Invisible Disabilities: A Mother’s Story 07.14.2023 | Laura Levenson

Invisible disabilities – sometimes referred to as hidden disabilities or non-visible disabilities – are not immediately apparent at first sight. Whether in the form of a mental, physical, or neurological condition or chronic illness, an invisible disability can limit or challenge a person’s movement or senses, impacting their daily lives. But because the challenge isn’t visible to those around them, those living with these challenges are prone to judgment, false conceptions, and misunderstandings by those around them. It also means they may not receive the same support and empathy as those who are visibly impaired.

As employers committed to cultivating diverse and inclusive workplaces, disabilities – whether visible or invisible – should be identified and discussed, so that everyone has the tools, support, considerations, and protections they need to perform and thrive. And as mobility professionals navigating our customers through life-changing transitions, talking about invisible disabilities is a critical first step to understanding how you can help them avoid or tackle barriers in their journey or in the host country.

We were grateful to sit down with our Movers International HHG Counselor, Tirza Mercado, who had the courage to share her experience with an invisible disability. As a counselor and as someone who has relocated her family in the past, Tirza offers unique insight into how other families living with an invisible disability can navigate the mobility journey safely and successfully.

Describe yourself, your family. How has having a child with an invisible and different ability affected your career and your family?

First and foremost, I am a daughter, a sister, a wife, and a proud mother of four children. My family consists of six members, each with a unique and important role. It is my honor to talk about a young lady named Hailey Rose, my oldest daughter of four. She is the sweetest, most caring, and courageous girl I’ve ever known. After 10 years of many evaluations and testing, my daughter was FINALLY diagnosed on September 8th, 2021, with Kabuki Syndrome.

Kabuki Syndrome was first discovered in Japan in 1967 by Dr. Norio Niikawa. It affects approximately 1 in 32,000 births and is caused by a mutation in one of two genes, KMT2D or KDM6A. This gene mutation was first discovered in 2010 at the University of Washington, the same year my daughter was born. Hailey has many underlying conditions, such as congenital heart disease, scoliosis, overpronation/flat feet, intellectual disability, developmental delays, hypotonia, immunodeficiency, short stature, and much more. Despite all those diagnoses, Kabuki kids have many more positive attributes and excellent memory in certain areas.

Sure, our family’s journey has been difficult, but not impossible. Raising a child with a rare disease has fundamentally changed every aspect of our day-to-day lives. Every day we adapt to her needs, whether medically, emotionally, physically, mentally, or educationally. Some days can be very exhausting, but I continuously fight for her rights and for our family’s needs in this contradicting world. These past 13 years have taught me how to become an eloquent advocate, not only for her but for myself, especially in the career setting. I cannot afford to settle for less, as she deserves nothing but the best.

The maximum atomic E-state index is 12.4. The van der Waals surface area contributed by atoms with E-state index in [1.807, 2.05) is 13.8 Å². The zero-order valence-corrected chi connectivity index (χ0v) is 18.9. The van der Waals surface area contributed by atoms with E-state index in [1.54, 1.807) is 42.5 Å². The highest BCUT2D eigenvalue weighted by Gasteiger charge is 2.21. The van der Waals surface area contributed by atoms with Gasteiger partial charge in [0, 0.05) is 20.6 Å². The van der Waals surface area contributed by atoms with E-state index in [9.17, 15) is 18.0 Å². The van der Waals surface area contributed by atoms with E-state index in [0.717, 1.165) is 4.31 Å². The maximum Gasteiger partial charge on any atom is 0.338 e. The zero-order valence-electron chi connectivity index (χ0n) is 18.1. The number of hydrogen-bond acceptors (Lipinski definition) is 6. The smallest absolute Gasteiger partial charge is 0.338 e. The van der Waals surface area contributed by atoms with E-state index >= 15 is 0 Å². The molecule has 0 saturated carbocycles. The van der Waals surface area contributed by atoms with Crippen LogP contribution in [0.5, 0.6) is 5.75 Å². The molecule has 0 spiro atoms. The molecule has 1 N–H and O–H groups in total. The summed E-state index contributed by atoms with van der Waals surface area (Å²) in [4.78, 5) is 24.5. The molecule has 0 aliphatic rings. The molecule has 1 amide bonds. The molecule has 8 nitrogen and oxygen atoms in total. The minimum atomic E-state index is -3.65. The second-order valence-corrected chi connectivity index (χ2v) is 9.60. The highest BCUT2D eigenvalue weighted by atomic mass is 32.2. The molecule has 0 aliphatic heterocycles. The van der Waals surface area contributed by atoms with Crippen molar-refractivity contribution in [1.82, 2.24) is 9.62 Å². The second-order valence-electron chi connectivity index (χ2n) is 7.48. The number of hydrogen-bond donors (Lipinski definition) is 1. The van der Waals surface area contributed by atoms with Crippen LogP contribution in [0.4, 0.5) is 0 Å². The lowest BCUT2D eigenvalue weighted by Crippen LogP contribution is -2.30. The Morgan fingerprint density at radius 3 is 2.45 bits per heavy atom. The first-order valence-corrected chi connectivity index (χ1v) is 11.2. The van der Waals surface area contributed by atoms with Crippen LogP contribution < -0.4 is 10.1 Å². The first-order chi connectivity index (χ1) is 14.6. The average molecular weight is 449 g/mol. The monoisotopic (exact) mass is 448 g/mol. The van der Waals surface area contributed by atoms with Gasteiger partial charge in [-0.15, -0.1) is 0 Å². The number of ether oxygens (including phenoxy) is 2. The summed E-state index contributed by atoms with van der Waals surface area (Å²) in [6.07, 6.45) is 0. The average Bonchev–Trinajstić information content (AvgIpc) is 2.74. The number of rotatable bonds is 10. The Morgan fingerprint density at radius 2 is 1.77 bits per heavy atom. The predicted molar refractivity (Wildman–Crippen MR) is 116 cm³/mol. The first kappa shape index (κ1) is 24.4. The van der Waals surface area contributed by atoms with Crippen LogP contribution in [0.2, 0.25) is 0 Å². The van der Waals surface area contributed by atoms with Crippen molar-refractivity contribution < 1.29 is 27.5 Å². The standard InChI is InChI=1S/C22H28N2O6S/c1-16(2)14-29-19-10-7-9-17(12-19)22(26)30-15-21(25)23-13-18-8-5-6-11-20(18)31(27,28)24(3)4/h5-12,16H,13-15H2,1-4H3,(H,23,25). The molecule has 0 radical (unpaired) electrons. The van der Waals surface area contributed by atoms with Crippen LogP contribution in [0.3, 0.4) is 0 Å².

Hailey has a normal relationship with her siblings, frequently transitioning between showing affection and needing her space from them. At a young age, her siblings were taught about Hailey’s invisible ability. They are very caring and protective of her and aren’t afraid of educating others. Greek philosopher Aristotle once said, “Family is the first school of social life.” I couldn’t agree more. My hope is that they grow to be advocates and allies; not just for Hailey, but for all those struggling with invisible disabilities.

What were your concerns about accepting a relocation for you personally, and your family?

We knew that any big change wouldn’t be easy for our family, so we made sure to take time to weigh the pros and cons of relocating and consider whether our company was providing adequate benefits to ensure a positive experience for our family. Other questions and concerns included:

  • What lifestyle does the new location provide or lack?
  • Is it the right choice to move the kids from a small town to a big city?
  • Will this move be daunting for my kids?
  • Are there enough programs for Hailey?
  • Which type of school would be best for Hailey (Public, Charter, or Private)?
  • Will our income be enough to pay out-of-pocket medical expenses such as copayments, deductibles, and medication?
What ultimately factored into your decision-making process to make the move?

The main factor for our relocation was Hailey’s education and medical needs. The small city we lived in was failing her; they were holding her back from what we knew she could achieve in a bigger city. My husband requested a transfer from Virginia to Texas at the end of 2019, then COVID brought everything to a standstill. In September 2022, my husband received a consideration letter for his transfer, after which I put into motion our relocation process.